Attitudinal Orientation to Party Organizations in Turkey in the 2000s
The Turkish party system experienced a serious blow in the early 1980s, when the military government in power closed down all the former legal political parties. Therefore, little evidence of strong psychological ties between voters and the political parties they supported at the polls is expected. This essay draws upon existing literature on voting behavior to develop four hypotheses to explain partisan affiliations of Turkish voters. Each of the hypotheses is then put to empirical tests, using data collected by means of a nationally representative survey. The four independent variables used in the four hypotheses are the role of parents' party identification (socialization), ideological orientations, economic expectations, and the ethnic identities of voters. Socialization emerges as a major determinant of partisan affiliation with the relatively older Republican People's Party (CHP) and Nationalist Action Party (MHP), while identifiers with the governing Justice and Development Party (AKP) take few cues from their parents and pay more attention to the economic performance of that party in government. Ideology seems to play a major role in determining the psychological orientations of those who feel attached to the CHP versus the AKP or the MHP but little role in differentiating AKP from MHP voters. Ethnicity only plays a role in partisan affiliation with the MHP.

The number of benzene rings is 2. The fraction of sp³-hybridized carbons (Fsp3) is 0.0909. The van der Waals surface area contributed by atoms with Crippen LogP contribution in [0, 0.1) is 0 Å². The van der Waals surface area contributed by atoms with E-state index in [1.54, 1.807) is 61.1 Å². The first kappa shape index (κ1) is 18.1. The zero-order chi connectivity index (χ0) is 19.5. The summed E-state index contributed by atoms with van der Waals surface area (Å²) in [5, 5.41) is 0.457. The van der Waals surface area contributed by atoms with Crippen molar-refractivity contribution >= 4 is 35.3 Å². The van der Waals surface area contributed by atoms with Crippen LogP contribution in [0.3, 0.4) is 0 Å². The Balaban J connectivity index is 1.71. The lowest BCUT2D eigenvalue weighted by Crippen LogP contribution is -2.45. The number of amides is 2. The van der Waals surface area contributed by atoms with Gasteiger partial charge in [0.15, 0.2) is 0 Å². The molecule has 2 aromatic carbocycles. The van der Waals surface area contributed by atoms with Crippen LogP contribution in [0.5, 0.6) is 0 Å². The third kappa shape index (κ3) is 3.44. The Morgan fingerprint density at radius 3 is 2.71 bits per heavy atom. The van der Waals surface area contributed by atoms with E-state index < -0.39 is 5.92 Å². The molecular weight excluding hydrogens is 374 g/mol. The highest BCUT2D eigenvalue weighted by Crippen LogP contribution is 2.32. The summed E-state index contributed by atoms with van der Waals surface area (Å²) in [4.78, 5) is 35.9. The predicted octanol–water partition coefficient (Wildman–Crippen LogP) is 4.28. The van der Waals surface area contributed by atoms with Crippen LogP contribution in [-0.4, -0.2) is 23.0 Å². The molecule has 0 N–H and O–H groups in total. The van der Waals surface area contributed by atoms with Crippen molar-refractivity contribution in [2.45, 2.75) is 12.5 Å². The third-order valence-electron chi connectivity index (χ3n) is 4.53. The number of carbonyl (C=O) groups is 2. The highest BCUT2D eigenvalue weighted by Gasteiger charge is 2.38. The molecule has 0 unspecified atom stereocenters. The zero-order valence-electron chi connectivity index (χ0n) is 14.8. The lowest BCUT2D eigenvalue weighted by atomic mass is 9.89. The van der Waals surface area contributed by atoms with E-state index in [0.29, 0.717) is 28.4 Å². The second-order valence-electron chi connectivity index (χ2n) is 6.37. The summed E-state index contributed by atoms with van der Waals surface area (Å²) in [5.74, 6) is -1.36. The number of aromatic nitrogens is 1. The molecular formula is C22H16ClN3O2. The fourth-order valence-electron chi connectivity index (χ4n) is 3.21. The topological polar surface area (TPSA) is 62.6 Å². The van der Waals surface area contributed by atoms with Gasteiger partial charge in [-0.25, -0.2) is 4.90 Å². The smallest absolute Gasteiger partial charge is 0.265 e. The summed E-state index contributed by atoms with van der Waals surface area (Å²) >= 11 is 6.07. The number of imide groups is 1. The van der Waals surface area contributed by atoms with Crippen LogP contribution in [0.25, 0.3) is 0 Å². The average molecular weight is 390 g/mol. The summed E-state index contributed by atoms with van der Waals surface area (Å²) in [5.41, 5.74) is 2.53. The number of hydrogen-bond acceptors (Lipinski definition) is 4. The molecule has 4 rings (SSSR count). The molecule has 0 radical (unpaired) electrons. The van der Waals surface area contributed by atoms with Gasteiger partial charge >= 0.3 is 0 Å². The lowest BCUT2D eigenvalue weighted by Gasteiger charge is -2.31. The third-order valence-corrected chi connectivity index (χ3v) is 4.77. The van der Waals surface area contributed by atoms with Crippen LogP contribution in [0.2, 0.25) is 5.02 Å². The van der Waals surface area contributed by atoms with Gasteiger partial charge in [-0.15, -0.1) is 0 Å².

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Document Type: Research Article
Affiliations: Department of Political Science, Faculty of Arts and Sciences, Sabancı University, Istanbul, Turkey
Publication date: June 1, 2008